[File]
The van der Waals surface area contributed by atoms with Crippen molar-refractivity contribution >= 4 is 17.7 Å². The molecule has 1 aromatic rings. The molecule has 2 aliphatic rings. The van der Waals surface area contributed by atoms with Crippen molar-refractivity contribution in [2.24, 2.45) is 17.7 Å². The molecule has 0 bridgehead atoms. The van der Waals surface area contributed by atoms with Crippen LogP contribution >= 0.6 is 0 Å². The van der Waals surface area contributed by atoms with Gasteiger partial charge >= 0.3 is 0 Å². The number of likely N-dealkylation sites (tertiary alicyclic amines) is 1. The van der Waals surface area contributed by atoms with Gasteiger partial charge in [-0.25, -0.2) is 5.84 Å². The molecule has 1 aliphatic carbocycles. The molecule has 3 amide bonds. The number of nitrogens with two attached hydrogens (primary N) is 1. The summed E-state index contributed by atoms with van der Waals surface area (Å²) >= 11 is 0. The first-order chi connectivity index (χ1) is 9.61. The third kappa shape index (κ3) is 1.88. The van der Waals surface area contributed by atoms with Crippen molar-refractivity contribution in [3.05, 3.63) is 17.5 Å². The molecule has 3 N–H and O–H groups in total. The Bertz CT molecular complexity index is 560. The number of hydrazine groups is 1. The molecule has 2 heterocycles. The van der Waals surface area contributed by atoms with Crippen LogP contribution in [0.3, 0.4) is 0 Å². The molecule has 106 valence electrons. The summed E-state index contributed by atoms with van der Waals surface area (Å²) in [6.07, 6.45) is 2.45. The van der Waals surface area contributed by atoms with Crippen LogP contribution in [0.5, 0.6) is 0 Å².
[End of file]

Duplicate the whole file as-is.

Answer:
The van der Waals surface area contributed by atoms with Crippen molar-refractivity contribution >= 4 is 17.7 Å². The molecule has 1 aromatic rings. The molecule has 2 aliphatic rings. The van der Waals surface area contributed by atoms with Crippen molar-refractivity contribution in [2.24, 2.45) is 17.7 Å². The molecule has 0 bridgehead atoms. The van der Waals surface area contributed by atoms with Crippen LogP contribution >= 0.6 is 0 Å². The van der Waals surface area contributed by atoms with Gasteiger partial charge >= 0.3 is 0 Å². The number of likely N-dealkylation sites (tertiary alicyclic amines) is 1. The van der Waals surface area contributed by atoms with Gasteiger partial charge in [-0.25, -0.2) is 5.84 Å². The molecule has 1 aliphatic carbocycles. The molecule has 3 amide bonds. The number of nitrogens with two attached hydrogens (primary N) is 1. The summed E-state index contributed by atoms with van der Waals surface area (Å²) >= 11 is 0. The first-order chi connectivity index (χ1) is 9.61. The third kappa shape index (κ3) is 1.88. The van der Waals surface area contributed by atoms with Crippen molar-refractivity contribution in [3.05, 3.63) is 17.5 Å². The molecule has 3 N–H and O–H groups in total. The Bertz CT molecular complexity index is 560. The number of hydrazine groups is 1. The molecule has 2 heterocycles. The van der Waals surface area contributed by atoms with Crippen LogP contribution in [0.3, 0.4) is 0 Å². The molecule has 106 valence electrons. The summed E-state index contributed by atoms with van der Waals surface area (Å²) in [6.07, 6.45) is 2.45. The van der Waals surface area contributed by atoms with Crippen LogP contribution in [0.5, 0.6) is 0 Å².